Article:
One of the most polarizing issues among many parents right now is the decision of whether or not to vaccinate their children. Celebrities like Jenny McCarthy and Kristen Bell have spoken out vehemently on each side. Parents on both sides of this debate have the best interests of their children at the core of their belief and believe that those that feel differently are endangering their children or even society as a whole. This makes it very difficult for these two diametrically opposed views to be reconciled into any form of compromise. For some parents the belief against vaccination is integral to a religious belief. For many it is based on conflicting medical and scientific data. Some believe that vaccines increase the likelihood of cancer and others allege a link between vaccinations and autism.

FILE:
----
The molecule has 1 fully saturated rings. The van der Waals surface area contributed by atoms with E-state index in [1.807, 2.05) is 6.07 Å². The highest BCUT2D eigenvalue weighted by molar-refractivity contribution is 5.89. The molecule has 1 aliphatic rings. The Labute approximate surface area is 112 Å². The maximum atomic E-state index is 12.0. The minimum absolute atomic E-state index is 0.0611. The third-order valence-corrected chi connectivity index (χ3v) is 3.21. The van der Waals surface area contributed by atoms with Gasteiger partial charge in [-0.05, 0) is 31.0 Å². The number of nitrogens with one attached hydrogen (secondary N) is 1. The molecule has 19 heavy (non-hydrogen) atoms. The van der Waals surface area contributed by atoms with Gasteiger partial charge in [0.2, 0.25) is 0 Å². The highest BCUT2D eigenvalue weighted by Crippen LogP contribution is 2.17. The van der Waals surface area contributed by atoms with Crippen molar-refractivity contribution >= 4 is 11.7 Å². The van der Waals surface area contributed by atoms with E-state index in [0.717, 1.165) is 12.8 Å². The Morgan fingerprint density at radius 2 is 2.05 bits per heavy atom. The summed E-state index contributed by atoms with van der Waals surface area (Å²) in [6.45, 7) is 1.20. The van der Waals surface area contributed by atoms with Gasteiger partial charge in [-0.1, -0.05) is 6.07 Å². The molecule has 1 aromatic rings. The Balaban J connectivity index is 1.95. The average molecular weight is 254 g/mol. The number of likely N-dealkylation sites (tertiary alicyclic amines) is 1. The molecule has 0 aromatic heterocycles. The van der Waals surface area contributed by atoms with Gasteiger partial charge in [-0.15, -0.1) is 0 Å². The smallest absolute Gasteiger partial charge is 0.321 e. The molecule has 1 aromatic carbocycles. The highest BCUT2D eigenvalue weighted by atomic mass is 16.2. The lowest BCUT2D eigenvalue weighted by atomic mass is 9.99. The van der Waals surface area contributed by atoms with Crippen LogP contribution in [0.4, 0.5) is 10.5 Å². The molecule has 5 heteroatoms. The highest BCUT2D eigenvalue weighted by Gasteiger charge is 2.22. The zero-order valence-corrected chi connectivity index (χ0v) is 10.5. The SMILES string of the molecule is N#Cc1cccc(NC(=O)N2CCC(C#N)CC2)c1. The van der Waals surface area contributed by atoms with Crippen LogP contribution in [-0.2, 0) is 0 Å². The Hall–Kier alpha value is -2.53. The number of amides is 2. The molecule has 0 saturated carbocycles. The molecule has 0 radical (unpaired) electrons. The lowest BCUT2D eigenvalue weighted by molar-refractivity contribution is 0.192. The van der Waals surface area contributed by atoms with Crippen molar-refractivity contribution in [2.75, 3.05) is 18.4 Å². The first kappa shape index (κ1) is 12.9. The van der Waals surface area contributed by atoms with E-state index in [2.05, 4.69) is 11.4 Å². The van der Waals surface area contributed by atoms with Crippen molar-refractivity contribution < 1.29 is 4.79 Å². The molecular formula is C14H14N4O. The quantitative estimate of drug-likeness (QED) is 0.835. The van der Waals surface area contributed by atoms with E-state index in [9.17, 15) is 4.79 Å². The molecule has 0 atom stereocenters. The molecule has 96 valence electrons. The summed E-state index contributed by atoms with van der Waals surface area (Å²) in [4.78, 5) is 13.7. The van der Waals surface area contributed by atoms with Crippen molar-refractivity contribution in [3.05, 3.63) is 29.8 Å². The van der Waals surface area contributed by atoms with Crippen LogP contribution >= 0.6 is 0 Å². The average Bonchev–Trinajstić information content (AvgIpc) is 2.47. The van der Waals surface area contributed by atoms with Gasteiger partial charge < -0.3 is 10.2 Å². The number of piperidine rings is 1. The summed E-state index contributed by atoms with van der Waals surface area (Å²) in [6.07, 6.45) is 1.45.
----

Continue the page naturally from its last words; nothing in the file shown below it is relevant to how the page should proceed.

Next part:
There was a study produced in 1998 by Dr. Andrew Wakefield that claimed to establish a link between vaccinations and the onset of autism. This study has been criticized for a number of reasons including the sample size of only 12 children as well as other procedural issues. Some have called it fraud and there is litany of pervasive criticism against the study. Still many parents of autistic children are insistent that they witnessed this change in their child as a result of a vaccination injury. With the conflicting information available many parents have a difficulty making that decision and find that they are choosing between the lesser of two evils. The most recent Disneyland measles outbreak has stoked the fire of this debate, and while there is a marked increase in outbreaks, some will insist the lack of vaccination is only a part of the problem or that it is still the constitutionally protected right of a parent to make that choice.